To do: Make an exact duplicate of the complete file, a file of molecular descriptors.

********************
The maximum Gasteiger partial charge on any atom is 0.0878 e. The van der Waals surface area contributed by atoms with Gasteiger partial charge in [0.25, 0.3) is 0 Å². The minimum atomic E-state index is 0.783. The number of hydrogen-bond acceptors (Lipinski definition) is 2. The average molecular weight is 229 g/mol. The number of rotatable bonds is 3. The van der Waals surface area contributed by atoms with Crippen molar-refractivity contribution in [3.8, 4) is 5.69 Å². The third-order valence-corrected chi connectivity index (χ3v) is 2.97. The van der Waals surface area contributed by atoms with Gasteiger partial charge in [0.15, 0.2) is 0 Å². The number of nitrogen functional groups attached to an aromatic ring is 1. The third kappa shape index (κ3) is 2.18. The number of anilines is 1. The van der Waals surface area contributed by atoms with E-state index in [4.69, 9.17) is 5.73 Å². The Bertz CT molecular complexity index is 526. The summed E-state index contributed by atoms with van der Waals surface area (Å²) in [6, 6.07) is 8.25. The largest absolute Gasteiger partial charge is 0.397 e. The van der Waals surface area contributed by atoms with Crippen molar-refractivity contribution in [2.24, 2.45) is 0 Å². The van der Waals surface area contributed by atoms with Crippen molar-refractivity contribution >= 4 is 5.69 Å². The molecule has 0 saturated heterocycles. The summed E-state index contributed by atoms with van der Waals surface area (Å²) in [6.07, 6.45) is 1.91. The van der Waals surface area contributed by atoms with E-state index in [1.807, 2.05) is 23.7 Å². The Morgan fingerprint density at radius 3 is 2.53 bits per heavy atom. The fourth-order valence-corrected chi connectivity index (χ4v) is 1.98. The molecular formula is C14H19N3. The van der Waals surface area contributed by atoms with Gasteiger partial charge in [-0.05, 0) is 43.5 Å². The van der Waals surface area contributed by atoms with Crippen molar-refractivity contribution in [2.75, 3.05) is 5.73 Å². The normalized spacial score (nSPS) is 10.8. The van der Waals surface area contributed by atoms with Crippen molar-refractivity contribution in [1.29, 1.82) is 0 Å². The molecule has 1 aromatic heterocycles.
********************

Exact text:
The maximum Gasteiger partial charge on any atom is 0.0878 e. The van der Waals surface area contributed by atoms with Gasteiger partial charge in [0.25, 0.3) is 0 Å². The minimum atomic E-state index is 0.783. The number of hydrogen-bond acceptors (Lipinski definition) is 2. The average molecular weight is 229 g/mol. The number of rotatable bonds is 3. The van der Waals surface area contributed by atoms with Crippen molar-refractivity contribution in [3.8, 4) is 5.69 Å². The third-order valence-corrected chi connectivity index (χ3v) is 2.97. The van der Waals surface area contributed by atoms with Gasteiger partial charge in [0.15, 0.2) is 0 Å². The number of nitrogen functional groups attached to an aromatic ring is 1. The third kappa shape index (κ3) is 2.18. The number of anilines is 1. The van der Waals surface area contributed by atoms with E-state index in [4.69, 9.17) is 5.73 Å². The Bertz CT molecular complexity index is 526. The summed E-state index contributed by atoms with van der Waals surface area (Å²) in [6, 6.07) is 8.25. The largest absolute Gasteiger partial charge is 0.397 e. The van der Waals surface area contributed by atoms with Crippen molar-refractivity contribution in [2.24, 2.45) is 0 Å². The van der Waals surface area contributed by atoms with Crippen molar-refractivity contribution >= 4 is 5.69 Å². The molecule has 0 saturated heterocycles. The summed E-state index contributed by atoms with van der Waals surface area (Å²) in [6.07, 6.45) is 1.91. The van der Waals surface area contributed by atoms with E-state index in [1.807, 2.05) is 23.7 Å². The Morgan fingerprint density at radius 3 is 2.53 bits per heavy atom. The fourth-order valence-corrected chi connectivity index (χ4v) is 1.98. The molecular formula is C14H19N3. The van der Waals surface area contributed by atoms with Gasteiger partial charge in [-0.05, 0) is 43.5 Å². The van der Waals surface area contributed by atoms with Crippen molar-refractivity contribution in [2.75, 3.05) is 5.73 Å². The normalized spacial score (nSPS) is 10.8. The van der Waals surface area contributed by atoms with Crippen molar-refractivity contribution in [1.29, 1.82) is 0 Å². The molecule has 1 aromatic heterocycles.